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Weight gain is a necessary part of any healthy pregnancy. But failure to lose this weight after the baby is born, or gaining additional weight after delivery, can be detrimental to a woman’s health. Obesity rates in the United States continue to rise, and women who do not lose their pregnancy weight are particularly vulnerable to further weight gain and future obesity. To date, there are few studies aimed at understanding just how a woman’s diet contributes to changes in weight gain following pregnancy.
Michael I Goran, PhD, Professor of Pediatrics and Program Director for Diabetes and Obesity at CHLA, studies how nutrition—in particular, dietary sugars—affects body weight. In a study published in The American Journal of Clinical Nutrition, Dr. Goran and his colleagues show that sugar intake during the first 6 months postpartum is associated with weight gain.
“This study is a first,” says Dr. Goran, the study’s senior author. “It provides the first data to show that women who consume a high amount of sugars during the postpartum period gain more weight—even one sugary beverage a day, whether soda or juice, led to weight gain.” Interestingly, fiber had the opposite effect. “Women who consumed more soluble fiber were protected against the effects of sugar,” he says.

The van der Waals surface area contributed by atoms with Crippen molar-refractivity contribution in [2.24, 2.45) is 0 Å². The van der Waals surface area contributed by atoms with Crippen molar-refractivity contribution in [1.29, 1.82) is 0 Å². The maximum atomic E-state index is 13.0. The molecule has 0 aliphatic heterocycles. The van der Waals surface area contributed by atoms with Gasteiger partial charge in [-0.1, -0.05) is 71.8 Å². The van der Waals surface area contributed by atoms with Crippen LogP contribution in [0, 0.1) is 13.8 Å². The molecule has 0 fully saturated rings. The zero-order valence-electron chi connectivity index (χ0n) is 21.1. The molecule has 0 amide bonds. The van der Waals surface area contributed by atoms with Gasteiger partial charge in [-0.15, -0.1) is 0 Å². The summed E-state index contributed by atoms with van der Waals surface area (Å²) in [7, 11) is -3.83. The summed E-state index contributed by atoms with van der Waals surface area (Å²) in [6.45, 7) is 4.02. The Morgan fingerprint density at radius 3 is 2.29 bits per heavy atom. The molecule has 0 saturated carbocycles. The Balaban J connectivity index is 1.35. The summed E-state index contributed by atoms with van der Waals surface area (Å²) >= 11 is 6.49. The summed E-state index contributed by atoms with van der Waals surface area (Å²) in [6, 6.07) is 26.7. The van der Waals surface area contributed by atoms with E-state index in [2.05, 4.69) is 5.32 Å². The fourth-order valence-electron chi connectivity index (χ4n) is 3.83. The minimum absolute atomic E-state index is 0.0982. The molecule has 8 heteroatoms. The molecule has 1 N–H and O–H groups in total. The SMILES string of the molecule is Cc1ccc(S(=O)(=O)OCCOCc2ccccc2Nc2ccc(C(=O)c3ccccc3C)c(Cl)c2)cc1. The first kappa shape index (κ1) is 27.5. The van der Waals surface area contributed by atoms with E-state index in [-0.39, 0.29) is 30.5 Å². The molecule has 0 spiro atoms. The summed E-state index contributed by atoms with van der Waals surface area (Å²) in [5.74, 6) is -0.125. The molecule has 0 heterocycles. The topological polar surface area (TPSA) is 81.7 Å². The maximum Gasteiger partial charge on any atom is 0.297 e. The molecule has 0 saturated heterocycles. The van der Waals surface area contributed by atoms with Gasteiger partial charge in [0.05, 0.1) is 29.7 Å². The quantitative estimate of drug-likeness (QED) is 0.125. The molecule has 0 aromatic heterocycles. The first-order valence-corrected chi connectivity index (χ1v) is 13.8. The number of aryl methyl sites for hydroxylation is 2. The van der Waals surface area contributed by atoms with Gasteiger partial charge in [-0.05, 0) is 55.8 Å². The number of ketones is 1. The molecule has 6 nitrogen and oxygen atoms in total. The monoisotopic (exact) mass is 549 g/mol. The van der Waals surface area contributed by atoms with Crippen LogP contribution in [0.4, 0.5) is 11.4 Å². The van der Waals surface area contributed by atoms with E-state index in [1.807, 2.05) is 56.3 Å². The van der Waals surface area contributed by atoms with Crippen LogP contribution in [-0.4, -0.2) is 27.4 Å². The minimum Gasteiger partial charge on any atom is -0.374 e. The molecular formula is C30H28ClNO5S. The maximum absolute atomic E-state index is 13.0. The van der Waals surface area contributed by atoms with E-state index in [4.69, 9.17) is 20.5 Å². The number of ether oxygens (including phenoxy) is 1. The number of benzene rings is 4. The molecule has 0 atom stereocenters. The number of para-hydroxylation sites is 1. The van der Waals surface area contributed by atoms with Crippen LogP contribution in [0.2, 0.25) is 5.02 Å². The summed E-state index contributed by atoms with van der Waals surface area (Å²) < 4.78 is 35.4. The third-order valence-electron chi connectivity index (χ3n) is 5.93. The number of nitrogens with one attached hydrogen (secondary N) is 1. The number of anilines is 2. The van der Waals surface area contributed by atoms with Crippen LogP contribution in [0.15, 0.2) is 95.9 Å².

“These findings suggest that maternal diet, especially added sugar and fiber, should be considered when developing obesity preventive strategies during the postpartum period, which is a sensitive period for women’s health,” said Tanya L Alderete, PhD, first author of the study and an Assistant Professor at the University of Colorado Boulder.
The study followed over 100 women who gave nutritional information at one- and six-month time points after giving birth. The participants were originally enrolled in the Southern California Mother’s Milk Study.
Findings like these provide a better understanding about how diet affects future health of the mother and of future babies. “Greater weight gain after childbirth increases risk for maternal obesity,” says Dr. Goran. “In turn, maternal obesity increases the risk for infant obesity in future pregnancies.”
The Mother’s Milk Study is funded by the National Institutes of Health and the Gerber Foundation.